BEIJING/SEOUL (Reuters) – Italy, South Korea and Iran reported sharp rises in coronavirus infections on Monday, but China relaxed curbs on movement as the rate of new infections there eased and a visiting World Health Organization team reported steep declines in visits to clinics.
The virus has put Chinese cities into lockdown in recent weeks, disrupted air traffic to the workshop of the world and blocked global supply chains for everything from cars and car parts to smartphones.
But China’s actions, especially in the city of Wuhan, the center of the outbreak, had probably prevented hundreds of thousands of cases, the head of the WHO delegation in China, Bruce Aylward, said, urging the rest of the world to learn the lesson of acting fast.
“The world is in your debt,” Aylward said in Beijing, addressing the people of Wuhan. “The people of that city have gone through an extraordinary period and they’re still going through it.”
The surge of cases outside mainland China triggered sharp falls in global share markets and Wall Street stock futures as investors fled to safe havens. European share markets suffered their biggest slump since mid-2016, gold soared to a seven-year high, oil tumbled nearly 4% and the Korean won KRW= fell to its lowest level since August.[MKTS/GLOB]
But U.S. Treasury Secretary Steven Mnuchin cautioned against jumping to conclusions about the impact on the global economy or supply chains, saying it was simply too soon to know. Live blog: Online site for coronavirus news – here Graphic: Tracking the novel coronavirus – here Reuters graphics on the new coronavirus – here
The WHO’s Aylward said multiple data sources backed the trend of declining cases but an official with China’s National Health Commission, Liang Wannian, said more than 3,000 medical staff had become infected, most of them in Hubei, and likely due to the lack of protective gear and fatigue.
Excluding Hubei, mainland China reported 11 new cases, the lowest since the national health authority started publishing nationwide daily figures on Jan. 20.
The coronavirus has infected nearly 77,000 people and killed more than 2,500 in China, most in Hubei.
Overall, China reported 409 new cases on the mainland, down from 648 a day earlier, taking the total number of infections to 77,150 cases as of Feb. 23. The death toll rose by 150 to 2,592.
But there was a measure of relief for the world’s second-largest economy as more than 20 province-level jurisdictions, including Beijing and Shanghai, reported zero new infections, the best showing since the outbreak began.
Outside mainland China, the outbreak has spread to about 29 countries and territories, with a death toll of about two dozen, according to a Reuters tally.
South Korea reported 231 new cases, taking its total to 833. Many are in its fourth-largest city, Daegu, which became more isolated with Asiana Airlines (020560.KS) and Korean Air (003490.KS) suspending flights there until next month.
Iran, which announced its first two cases last Wednesday, said it now had 61 cases and 12 deaths. Most of the infections were in the Shi’ite Muslim holy city of Qom.
Elsewhere in the Middle East, Bahrain and Iraq reported their first cases and Kuwait reported three cases involving people who had been in Iran.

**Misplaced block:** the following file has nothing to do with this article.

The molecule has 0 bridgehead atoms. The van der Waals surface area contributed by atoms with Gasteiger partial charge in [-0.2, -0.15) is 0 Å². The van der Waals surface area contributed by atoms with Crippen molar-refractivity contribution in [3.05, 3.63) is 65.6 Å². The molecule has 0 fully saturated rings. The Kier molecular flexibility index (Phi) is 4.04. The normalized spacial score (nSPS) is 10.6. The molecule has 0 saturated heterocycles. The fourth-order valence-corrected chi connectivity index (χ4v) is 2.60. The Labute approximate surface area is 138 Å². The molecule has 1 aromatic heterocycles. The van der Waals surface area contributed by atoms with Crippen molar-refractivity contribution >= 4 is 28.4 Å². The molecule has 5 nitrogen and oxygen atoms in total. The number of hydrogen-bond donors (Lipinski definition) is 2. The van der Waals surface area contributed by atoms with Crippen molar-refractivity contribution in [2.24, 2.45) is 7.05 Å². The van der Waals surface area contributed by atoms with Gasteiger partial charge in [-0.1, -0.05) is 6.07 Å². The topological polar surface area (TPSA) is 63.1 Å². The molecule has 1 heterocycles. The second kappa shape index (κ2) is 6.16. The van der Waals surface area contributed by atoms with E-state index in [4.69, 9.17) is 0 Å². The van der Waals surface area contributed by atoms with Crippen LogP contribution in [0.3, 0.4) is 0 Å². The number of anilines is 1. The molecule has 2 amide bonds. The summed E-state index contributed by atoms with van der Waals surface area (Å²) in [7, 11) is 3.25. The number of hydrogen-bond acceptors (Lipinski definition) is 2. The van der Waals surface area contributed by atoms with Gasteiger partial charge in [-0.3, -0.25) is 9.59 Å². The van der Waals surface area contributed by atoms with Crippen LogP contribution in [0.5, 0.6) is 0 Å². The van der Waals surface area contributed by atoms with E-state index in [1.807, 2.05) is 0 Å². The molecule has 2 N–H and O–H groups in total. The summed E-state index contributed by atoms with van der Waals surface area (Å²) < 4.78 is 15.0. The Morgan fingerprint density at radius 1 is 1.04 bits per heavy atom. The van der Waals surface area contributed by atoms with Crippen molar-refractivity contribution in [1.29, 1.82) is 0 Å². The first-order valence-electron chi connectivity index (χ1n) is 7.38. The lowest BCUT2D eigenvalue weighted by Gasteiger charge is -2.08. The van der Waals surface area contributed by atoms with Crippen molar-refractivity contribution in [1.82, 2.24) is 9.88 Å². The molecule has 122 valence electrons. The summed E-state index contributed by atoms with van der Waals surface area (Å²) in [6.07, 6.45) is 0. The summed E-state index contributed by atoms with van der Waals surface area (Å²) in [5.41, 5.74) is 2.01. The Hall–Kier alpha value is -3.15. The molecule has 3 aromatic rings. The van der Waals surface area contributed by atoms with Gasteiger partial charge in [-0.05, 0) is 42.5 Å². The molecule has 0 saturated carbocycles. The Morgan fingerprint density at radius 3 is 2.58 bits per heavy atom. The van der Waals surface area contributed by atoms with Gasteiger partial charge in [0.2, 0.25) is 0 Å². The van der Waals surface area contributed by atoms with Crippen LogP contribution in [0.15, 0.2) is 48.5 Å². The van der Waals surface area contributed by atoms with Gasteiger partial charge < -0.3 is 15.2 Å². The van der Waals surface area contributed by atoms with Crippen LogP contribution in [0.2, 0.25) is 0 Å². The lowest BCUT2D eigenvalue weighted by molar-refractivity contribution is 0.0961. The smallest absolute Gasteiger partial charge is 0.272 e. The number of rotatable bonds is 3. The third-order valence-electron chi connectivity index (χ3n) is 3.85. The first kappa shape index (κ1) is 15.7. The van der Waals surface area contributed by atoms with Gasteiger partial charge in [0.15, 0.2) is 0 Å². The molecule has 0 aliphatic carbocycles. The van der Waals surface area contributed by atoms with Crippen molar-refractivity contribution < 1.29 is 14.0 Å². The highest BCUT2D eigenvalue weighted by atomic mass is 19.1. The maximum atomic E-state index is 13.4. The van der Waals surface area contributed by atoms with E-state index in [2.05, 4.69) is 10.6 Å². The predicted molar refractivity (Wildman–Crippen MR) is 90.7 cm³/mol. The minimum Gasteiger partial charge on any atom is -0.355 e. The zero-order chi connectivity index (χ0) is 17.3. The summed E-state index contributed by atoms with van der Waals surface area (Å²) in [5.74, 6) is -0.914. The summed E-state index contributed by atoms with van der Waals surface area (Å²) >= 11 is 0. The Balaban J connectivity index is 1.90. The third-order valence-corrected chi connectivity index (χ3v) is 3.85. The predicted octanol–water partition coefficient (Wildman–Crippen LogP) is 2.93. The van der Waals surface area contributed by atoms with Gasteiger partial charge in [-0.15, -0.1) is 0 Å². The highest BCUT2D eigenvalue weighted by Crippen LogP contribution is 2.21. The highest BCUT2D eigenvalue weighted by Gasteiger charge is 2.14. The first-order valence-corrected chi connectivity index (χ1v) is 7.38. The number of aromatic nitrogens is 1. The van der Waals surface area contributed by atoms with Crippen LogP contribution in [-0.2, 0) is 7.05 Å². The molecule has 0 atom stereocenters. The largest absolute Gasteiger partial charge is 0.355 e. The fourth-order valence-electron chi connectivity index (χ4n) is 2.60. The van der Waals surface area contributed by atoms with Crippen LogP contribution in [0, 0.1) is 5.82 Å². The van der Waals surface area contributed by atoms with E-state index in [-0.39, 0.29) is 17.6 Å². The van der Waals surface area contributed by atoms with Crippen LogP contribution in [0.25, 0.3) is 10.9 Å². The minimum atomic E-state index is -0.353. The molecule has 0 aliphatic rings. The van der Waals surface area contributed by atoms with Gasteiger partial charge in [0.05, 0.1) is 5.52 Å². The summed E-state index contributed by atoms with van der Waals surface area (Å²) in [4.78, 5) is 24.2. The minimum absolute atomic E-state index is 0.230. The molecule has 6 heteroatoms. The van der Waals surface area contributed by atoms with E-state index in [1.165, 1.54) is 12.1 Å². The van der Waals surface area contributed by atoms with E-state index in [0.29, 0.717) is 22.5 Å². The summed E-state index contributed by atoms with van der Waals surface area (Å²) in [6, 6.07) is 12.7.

Saudi Arabia, Kuwait, Iraq, Turkey, Pakistan and Afghanistan imposed restrictions on travel and immigration from Iran. Afghanistan also reported its first case, officials said.
Europe’s biggest outbreak is in Italy, with some 150 infections – compared with just three before Friday – and a sixth death.
SHOW MUSTN’T GO ON
In northern Italy, authorities sealed off the worst-affected towns and banned public gatherings across a wide area, halting the carnival in Venice, where there were two cases.
Austria briefly suspended train services over the Alps from Italy after two travelers coming from Italy showed symptoms of fever.
Both tested negative for the new coronavirus but Austrian Interior Minister Karl Nehammer said a task force would meet on Monday to discuss whether to introduce border controls. (Interactive graphic tracking global spread of coronavirus tmsnrt.rs/3aIRuz7. Open in an external browser.)
President Xi Jinping urged businesses to get back to work, though he said the epidemic was still “severe and complex, and prevention and control work is in the most difficult and critical stage”.
Xi said on Sunday the outbreak would have a relatively big, but short-term, impact on the economy and the government would step up policy adjustments to help cushion the blow.
Mnuchin, speaking to Reuters in the Saudi city of Riyadh, said he did not expect the coronavirus to have a material impact on the Phase 1 U.S.-China trade deal.
“Obviously that could change as the situation develops,” he added.
Japan had 773 cases as of late Sunday, mostly on a cruise ship quarantined near Tokyo. A third passenger, a Japanese man in his 80s, died on Sunday.
In South Korea, authorities reported a seventh death and dozens more cases on Monday. Of the new cases, 115 were linked to a church in the city of Daegu.
Drone footage showed what appeared to be hundreds of people queuing in a neat line outside a Daegu supermarket to buy face masks. ( tmsnrt.rs/37WP6lA )
Reporting by Gabreil Crossley and Ryan Woo in Beijing and Hyonhee Shin in Seoul; Additional reporting by Judy Hua, Huizhong Wu, Yawen Chen, Lusha Zhang and David Kirton in Beijing, Engen Tham in Shangai, Joyce Lee and Cynthia Kim in Seoul, Tom Westbrook in Singapore, Kate Kelland in London, Simon Johnson in Stockholm, Andrea Shalal in Riyadh; Writing by Robert Birsel and Nick Macfie; Editing by Lincoln Feast, Simon Cameron-Moore and Kevin Liffey